Finally the most difficult one of all is the realisation, and then the management of the uncertainties in life, which we don’t like as human beings at all, because we like to have control. We like to be able to plan, but life is the opposite. Life is full of surprises. It always goes other ways, and a wise judgement makes it possible to incorporate this uncertainty that is inherent in human life, and actually make the most out of it, by always being open to revising what you thought before, if new evidence, and maybe even contradictory evidence, comes up.
You spoke today in your talk about the difference between personal wisdom and general wisdom. That’s probably a distinction that members of the public might be unfamiliar with. Can you tell us a little bit about that distinction?
You can think and judge and reason about fundamental problems of life in general, as you observe them in other people or you read about them or you hear about them, or you can have this kind of deep judgement about your own life and the problems that are occurring in your own life.
You have through your work identified a number of procedures or interventions that actually increase wisdom-related performance. Would you be able to tell us a little about some of those?
One intervention study that we did, and that turned out to be highly successful, was to say ‘Wisdom is a handful. It’s really hard for one person to have it in one head. How about testing the idea that if we brought two heads together, they could come up with wiser judgement?’ That’s what we did in one study, which we called ‘Interactive minds.’
The design was that we invited people to our lab, and they were to bring a person with whom they confide about difficult life issues. Then, we brought these people to our procedure, to think aloud about difficult life problems. In one group, they did that together. They discussed the problem for half an hour. Then they were taken to separate rooms to actually give their final response.
The other group was separated when they came to the lab. They just thought individually about the difficult problem, and then gave their responses.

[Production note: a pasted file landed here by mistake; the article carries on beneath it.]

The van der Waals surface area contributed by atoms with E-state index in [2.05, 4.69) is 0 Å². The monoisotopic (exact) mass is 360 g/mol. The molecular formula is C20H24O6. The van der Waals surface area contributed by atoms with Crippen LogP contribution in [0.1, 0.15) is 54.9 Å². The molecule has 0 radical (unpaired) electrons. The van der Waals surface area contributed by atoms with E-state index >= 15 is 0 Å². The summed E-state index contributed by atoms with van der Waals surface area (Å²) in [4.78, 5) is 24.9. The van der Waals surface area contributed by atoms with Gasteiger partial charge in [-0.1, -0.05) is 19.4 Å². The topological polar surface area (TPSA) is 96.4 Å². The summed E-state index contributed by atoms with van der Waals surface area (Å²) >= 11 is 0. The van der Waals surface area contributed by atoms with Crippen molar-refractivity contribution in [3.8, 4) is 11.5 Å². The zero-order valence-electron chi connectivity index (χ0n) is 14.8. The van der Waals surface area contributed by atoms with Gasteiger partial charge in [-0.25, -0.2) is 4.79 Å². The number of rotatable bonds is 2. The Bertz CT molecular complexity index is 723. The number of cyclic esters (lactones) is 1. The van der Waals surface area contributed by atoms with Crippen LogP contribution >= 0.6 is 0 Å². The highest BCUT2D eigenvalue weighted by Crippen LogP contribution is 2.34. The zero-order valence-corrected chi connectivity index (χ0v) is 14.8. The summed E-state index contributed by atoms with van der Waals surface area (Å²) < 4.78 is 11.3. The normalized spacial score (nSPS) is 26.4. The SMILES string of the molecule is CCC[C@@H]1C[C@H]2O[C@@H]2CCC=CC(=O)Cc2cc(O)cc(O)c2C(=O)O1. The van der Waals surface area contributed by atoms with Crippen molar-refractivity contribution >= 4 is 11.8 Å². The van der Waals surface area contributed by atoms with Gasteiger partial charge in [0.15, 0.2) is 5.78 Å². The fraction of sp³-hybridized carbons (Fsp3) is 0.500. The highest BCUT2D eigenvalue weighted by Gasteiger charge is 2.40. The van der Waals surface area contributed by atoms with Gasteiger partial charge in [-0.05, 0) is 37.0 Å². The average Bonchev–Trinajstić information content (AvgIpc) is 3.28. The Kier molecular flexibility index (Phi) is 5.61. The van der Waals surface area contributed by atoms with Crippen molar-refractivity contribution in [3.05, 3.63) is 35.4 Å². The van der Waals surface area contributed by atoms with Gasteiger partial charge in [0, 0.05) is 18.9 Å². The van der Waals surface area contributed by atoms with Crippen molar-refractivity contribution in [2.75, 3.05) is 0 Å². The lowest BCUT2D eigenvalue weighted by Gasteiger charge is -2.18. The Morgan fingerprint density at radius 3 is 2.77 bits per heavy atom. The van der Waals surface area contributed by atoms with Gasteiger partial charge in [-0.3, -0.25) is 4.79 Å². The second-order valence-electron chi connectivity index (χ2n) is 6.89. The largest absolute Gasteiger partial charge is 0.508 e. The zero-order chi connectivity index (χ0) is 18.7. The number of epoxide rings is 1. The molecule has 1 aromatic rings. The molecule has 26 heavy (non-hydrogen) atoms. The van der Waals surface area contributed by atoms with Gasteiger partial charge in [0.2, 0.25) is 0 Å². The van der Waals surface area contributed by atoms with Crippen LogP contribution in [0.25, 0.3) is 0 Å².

What we found was that the group that had a chance basically to brainstorm, if you wish, with this confidant about the difficult life problem before then going to a room and having some time to reflect about the brainstorm and then gave their answer – they had a highly improved performance over the people that thought about it alone, but also, over the people who after the brainstorm immediately had to give their answers.
So we took from this that, one setting which facilitates wisdom-related judgement is to expose yourself to a multitude of perspectives and different angles and then have some reflection time to weigh and cross-out and maybe revise your own thoughts, and then give your advice or your judgement on a difficult life situation.
So we took from this that, one setting which facilitates wisdom-related judgement is to expose yourself to a multitude of perspectives and different angles and then have some reflection time to weigh and cross-out and maybe revise your own thoughts, and then give your advice or your judgement on a difficult life situation. So that was highly efficient. Also, what we found is that, because we compared people across the adult age range, as we get older, we are better able to make use of this collective brainstorming if you wish.